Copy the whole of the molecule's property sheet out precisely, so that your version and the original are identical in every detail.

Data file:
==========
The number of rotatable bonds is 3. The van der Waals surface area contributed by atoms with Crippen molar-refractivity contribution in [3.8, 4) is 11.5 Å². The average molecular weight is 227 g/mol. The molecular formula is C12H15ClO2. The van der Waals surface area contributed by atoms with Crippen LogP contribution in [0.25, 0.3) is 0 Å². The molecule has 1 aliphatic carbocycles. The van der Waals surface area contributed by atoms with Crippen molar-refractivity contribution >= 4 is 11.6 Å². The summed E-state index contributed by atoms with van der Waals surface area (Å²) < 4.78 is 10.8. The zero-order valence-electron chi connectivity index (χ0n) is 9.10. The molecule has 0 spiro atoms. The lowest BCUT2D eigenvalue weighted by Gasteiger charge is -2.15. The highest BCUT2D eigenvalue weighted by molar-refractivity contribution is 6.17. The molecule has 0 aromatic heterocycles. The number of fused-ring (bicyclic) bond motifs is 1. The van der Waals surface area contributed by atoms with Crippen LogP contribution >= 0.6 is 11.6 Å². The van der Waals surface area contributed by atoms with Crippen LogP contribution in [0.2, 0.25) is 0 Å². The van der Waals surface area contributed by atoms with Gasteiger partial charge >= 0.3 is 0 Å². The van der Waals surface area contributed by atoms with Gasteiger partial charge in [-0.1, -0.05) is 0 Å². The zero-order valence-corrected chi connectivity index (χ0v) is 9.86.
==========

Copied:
The number of rotatable bonds is 3. The van der Waals surface area contributed by atoms with Crippen molar-refractivity contribution in [3.8, 4) is 11.5 Å². The average molecular weight is 227 g/mol. The molecular formula is C12H15ClO2. The van der Waals surface area contributed by atoms with Crippen LogP contribution in [0.25, 0.3) is 0 Å². The molecule has 1 aliphatic carbocycles. The van der Waals surface area contributed by atoms with Crippen molar-refractivity contribution >= 4 is 11.6 Å². The summed E-state index contributed by atoms with van der Waals surface area (Å²) < 4.78 is 10.8. The zero-order valence-electron chi connectivity index (χ0n) is 9.10. The molecule has 0 spiro atoms. The lowest BCUT2D eigenvalue weighted by Gasteiger charge is -2.15. The highest BCUT2D eigenvalue weighted by molar-refractivity contribution is 6.17. The molecule has 0 aromatic heterocycles. The number of fused-ring (bicyclic) bond motifs is 1. The van der Waals surface area contributed by atoms with Crippen LogP contribution >= 0.6 is 11.6 Å². The van der Waals surface area contributed by atoms with Crippen LogP contribution in [0.2, 0.25) is 0 Å². The van der Waals surface area contributed by atoms with Gasteiger partial charge >= 0.3 is 0 Å². The van der Waals surface area contributed by atoms with Gasteiger partial charge in [-0.1, -0.05) is 0 Å². The zero-order valence-corrected chi connectivity index (χ0v) is 9.86.